The export of Kirkuk oil, which has been suspended for a year due to various ongoing disputes between the Baghdad and Irbil governments, has gained more importance after the U.S.' sanctions imposed on Iran. If the Iraqi central government is to export Kirkuk oil via pipeline, it does not seem to have any other way than through Turkey.
On Nov. 5, the U.S. launched the second phase of sanctions against Iran. Before the sanctions, Iran was exporting more than 2 million barrels of oil per day, however, it is predicted that it will fall to 1 million barrels after the sanctions.
The Washington administration regards Kirkuk oil as an alternative to close the Iranian-induced crude oil gap in the markets.
Both the international media and the Iraqi local media allege that the U.S. is pressuring the Baghdad government to export Kirkuk crude oil to Turkey via pipeline soon.
Although Iraqi officials deny such allegations, the Iraqi Oil Ministry's statements to maintain the stability of crude oil flow in the markets before the imposition of Iranian sanctions did not go unnoticed.
According to the data of the Organization of Petroleum Exporting Countries (OPEC), Iraq, which has a population of 39 million, has some 150 billion barrels of oil reserves.
Kirkuk has the oldest and the richest oil wells in the Middle East. According to historical sources, oil was first discovered in the province in 1927 by the Turkish Petroleum Company which later became the Iraqi Petroleum Company.
According to the U.S.-based Energy Information Administration (EIA), Kirkuk has 9 billion barrels of oil reserves corresponding to 18 percent of Iraqi oil.
An average daily 300,000 barrels of oil drilled from a total of five fields – Havana, Bai Hassan, Baba Gurgur, Hebaziya, Cenbure – was being exported to the port of Ceyhan via pipeline until October 2017.
The Kurdistan Regional Government's (KRG) Peshmerga troops were deployed in the regions that were evacuated by the Iraqi army in June 2014 on the grounds of protecting Kirkuk against Daesh attacks.
Kirkuk and its oil fields remained under KRG control for approximately three years. Following the illegitimate independence referendum on Sept. 25, joint forces affiliated with the Iraqi central government carried out joint operations against Kirkuk and other controversial regions.
After ensuring control over Kirkuk and other controversial regions, the central government suspended the delivery of Kirkuk's crude oil, which was being sent to the port of Ceyhan via the KRG pipeline. The Iraqi central government is reluctant to export the oil it controls via the KRG and wants to do it on its own. However, the central government needs a pipeline to do this.
The Baghdad administration announced that it would build a new pipeline to make up for the one that was detonated and rendered unusable by Daesh in October last year. Although it has been a year since this statement, this plan is yet to be actualized.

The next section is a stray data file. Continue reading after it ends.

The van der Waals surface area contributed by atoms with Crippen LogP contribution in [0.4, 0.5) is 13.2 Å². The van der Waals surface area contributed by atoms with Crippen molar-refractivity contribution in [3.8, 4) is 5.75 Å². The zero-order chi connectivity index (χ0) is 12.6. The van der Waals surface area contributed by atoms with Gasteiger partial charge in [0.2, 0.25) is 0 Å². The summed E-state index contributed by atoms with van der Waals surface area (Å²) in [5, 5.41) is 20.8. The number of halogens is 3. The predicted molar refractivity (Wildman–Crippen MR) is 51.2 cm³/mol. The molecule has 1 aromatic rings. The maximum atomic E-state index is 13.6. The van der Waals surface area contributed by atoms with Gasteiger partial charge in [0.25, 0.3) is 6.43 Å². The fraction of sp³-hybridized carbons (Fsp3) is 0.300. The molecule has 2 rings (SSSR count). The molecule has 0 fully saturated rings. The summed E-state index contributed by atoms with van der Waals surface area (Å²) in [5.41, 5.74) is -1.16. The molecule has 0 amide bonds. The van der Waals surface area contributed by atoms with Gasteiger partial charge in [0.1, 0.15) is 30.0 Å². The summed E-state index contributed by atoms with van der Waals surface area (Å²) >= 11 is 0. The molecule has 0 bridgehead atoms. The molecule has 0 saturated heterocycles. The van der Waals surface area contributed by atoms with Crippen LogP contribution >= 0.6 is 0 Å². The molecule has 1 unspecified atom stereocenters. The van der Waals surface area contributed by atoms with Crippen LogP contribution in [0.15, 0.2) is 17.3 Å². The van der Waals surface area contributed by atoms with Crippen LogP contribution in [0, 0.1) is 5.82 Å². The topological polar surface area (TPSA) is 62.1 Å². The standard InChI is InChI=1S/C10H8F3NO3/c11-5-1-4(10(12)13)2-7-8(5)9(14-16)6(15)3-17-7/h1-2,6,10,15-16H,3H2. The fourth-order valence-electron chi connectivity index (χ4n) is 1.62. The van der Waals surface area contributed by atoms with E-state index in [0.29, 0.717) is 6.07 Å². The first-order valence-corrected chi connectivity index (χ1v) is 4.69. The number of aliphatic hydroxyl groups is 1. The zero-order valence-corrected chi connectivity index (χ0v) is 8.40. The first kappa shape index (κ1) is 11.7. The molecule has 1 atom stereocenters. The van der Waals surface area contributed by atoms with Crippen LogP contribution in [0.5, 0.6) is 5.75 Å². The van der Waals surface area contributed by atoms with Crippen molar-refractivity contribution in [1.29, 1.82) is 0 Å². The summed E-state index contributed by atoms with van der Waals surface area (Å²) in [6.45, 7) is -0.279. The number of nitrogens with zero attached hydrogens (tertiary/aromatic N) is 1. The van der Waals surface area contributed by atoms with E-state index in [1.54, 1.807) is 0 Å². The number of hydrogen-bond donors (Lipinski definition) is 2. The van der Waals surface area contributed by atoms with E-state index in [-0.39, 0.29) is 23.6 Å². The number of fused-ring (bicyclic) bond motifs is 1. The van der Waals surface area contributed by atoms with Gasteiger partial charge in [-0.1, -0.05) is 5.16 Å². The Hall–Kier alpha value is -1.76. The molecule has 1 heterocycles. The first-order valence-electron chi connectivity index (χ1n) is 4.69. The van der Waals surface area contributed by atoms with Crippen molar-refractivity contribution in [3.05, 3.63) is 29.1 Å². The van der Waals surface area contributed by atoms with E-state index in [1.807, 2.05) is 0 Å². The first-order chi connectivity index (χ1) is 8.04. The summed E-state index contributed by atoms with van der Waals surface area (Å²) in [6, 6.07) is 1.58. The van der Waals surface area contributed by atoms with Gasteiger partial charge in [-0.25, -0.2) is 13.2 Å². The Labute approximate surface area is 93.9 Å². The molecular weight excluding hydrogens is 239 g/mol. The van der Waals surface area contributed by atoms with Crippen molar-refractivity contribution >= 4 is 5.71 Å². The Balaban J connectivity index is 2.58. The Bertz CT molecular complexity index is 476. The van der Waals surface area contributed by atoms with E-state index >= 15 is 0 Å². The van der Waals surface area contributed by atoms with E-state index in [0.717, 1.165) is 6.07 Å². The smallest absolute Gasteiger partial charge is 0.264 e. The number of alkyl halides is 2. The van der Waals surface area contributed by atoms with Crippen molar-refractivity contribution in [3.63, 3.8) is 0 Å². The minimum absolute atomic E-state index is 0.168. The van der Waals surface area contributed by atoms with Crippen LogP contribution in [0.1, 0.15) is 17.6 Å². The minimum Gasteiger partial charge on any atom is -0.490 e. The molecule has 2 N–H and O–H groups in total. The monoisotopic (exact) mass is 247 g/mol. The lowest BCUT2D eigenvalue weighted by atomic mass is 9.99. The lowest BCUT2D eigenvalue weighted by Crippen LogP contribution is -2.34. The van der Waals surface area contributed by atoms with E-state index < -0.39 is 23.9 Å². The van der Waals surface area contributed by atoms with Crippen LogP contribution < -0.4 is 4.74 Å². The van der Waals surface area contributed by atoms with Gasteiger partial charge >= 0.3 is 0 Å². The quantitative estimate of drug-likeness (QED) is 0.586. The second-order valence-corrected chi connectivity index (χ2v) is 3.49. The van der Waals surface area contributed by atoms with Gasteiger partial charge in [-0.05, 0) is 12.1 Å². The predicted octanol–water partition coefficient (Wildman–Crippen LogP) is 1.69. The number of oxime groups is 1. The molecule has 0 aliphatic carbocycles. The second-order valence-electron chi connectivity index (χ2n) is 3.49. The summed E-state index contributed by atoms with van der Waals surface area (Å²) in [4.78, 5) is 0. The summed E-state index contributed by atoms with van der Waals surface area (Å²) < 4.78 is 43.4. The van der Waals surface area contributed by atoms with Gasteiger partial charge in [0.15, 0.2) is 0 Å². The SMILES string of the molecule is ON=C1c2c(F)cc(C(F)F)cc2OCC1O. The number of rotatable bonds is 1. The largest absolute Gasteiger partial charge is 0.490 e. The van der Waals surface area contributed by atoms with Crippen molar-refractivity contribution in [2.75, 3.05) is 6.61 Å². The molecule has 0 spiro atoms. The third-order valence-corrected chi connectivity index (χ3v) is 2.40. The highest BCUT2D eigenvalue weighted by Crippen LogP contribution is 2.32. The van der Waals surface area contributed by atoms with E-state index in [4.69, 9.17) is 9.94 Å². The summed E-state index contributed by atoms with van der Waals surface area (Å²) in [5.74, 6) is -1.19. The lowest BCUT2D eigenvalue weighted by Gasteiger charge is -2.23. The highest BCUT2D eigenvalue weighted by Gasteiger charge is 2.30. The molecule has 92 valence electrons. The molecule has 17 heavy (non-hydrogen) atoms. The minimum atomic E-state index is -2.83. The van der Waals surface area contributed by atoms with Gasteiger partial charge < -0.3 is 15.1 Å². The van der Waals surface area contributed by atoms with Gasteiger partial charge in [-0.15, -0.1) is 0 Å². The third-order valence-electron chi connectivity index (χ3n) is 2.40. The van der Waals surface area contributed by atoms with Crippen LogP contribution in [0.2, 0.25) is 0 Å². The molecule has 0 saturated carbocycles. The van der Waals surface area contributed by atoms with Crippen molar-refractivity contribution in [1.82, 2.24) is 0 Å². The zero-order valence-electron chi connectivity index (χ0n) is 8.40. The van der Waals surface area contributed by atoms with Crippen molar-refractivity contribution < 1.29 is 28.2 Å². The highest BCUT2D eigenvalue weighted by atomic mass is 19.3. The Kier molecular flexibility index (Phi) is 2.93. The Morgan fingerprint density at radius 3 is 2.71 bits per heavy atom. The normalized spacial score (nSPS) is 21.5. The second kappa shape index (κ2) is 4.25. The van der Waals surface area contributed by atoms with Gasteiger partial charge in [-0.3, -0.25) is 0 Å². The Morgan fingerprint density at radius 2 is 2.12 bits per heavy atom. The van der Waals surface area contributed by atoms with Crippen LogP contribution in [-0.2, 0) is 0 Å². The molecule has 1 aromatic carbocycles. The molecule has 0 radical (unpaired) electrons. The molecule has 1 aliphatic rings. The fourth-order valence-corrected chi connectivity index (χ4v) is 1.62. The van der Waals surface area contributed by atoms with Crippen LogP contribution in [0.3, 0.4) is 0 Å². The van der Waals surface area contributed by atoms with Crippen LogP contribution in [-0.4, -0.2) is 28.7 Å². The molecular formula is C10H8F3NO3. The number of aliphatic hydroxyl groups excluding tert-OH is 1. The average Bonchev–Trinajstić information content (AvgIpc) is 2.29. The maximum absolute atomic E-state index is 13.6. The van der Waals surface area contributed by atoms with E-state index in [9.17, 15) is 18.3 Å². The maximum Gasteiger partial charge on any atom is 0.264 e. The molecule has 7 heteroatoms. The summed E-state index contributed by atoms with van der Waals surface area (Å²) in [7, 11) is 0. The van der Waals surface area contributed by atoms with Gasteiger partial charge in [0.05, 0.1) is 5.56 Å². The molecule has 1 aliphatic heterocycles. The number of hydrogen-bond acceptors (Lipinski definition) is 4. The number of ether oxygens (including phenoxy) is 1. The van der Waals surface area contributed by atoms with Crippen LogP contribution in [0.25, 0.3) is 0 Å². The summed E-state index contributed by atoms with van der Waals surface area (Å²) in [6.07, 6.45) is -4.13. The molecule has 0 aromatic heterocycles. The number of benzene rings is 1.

The KRG expressed its readiness to export Kirkuk oil via its own pipeline, however, it has not provided any information regarding what kind of mechanism it will work with.
In a statement issued last week, the Irbil administration said that they increased the carrying capacity of the pipelines to 1 million barrels from 700,000 barrels in order to export Kirkuk oil controlled by the central government.
In a statement last May, Iraqi Oil Ministry Spokesman Asim Jihad confirmed that oil could not be exported due to the disputes between the Iraqi central government and the KRG, saying that exports would resume once problems were settled.
As a result of the agreement reached between Iraq and Iran in October 2017, 30,000 barrels of crude oil are being exported to Iran by tankers. Iran is processing the imported crude oil in its refineries and exporting it to Iraq again.
In addition to fuel, Iraq is importing natural gas from Iran to operate its power plants. After imposing sanctions against Iran, the U.S. announced that Iraq was exempted from this practice only for 45 days.
The Washington administration is planning to close the crude oil gap, which is stemming from its sanctions against Iran, via Kirkuk.
Iraqi Oil Minister Thamir Ghadhban issued a statement winking at the U.S. before the sanctions were launched, saying that they aimed to play a more active role in the forthcoming period regarding the concerns over expected crude oil shortage in the markets, and that they would continue to provide crude oil flow in order to maintain market stability. Iraq has to export Kirkuk oil to cover some of the crude oil deficit caused by Iranian sanctions and to achieve its export targets for 2019.